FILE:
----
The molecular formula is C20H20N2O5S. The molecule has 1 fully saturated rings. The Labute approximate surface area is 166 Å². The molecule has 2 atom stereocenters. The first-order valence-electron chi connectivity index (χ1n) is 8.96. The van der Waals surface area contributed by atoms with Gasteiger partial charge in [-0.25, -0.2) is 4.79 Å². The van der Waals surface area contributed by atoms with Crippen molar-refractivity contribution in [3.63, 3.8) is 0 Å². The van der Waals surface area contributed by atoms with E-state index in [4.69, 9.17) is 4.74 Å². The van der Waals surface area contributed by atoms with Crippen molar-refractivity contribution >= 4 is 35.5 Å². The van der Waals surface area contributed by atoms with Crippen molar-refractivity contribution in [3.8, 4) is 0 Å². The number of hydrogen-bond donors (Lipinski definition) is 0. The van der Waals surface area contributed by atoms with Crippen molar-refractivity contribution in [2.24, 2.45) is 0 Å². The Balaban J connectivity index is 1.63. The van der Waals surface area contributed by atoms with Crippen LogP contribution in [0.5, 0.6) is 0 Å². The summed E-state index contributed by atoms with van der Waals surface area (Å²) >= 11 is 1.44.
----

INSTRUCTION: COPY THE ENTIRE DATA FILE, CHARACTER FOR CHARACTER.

The molecular formula is C20H20N2O5S. The molecule has 1 fully saturated rings. The Labute approximate surface area is 166 Å². The molecule has 2 atom stereocenters. The first-order valence-electron chi connectivity index (χ1n) is 8.96. The van der Waals surface area contributed by atoms with Gasteiger partial charge in [-0.25, -0.2) is 4.79 Å². The van der Waals surface area contributed by atoms with Crippen molar-refractivity contribution in [3.63, 3.8) is 0 Å². The van der Waals surface area contributed by atoms with E-state index in [4.69, 9.17) is 4.74 Å². The van der Waals surface area contributed by atoms with Crippen molar-refractivity contribution >= 4 is 35.5 Å². The van der Waals surface area contributed by atoms with Crippen molar-refractivity contribution in [3.8, 4) is 0 Å². The number of hydrogen-bond donors (Lipinski definition) is 0. The van der Waals surface area contributed by atoms with Crippen molar-refractivity contribution in [2.24, 2.45) is 0 Å². The Balaban J connectivity index is 1.63. The van der Waals surface area contributed by atoms with Crippen LogP contribution in [0.5, 0.6) is 0 Å². The summed E-state index contributed by atoms with van der Waals surface area (Å²) >= 11 is 1.44.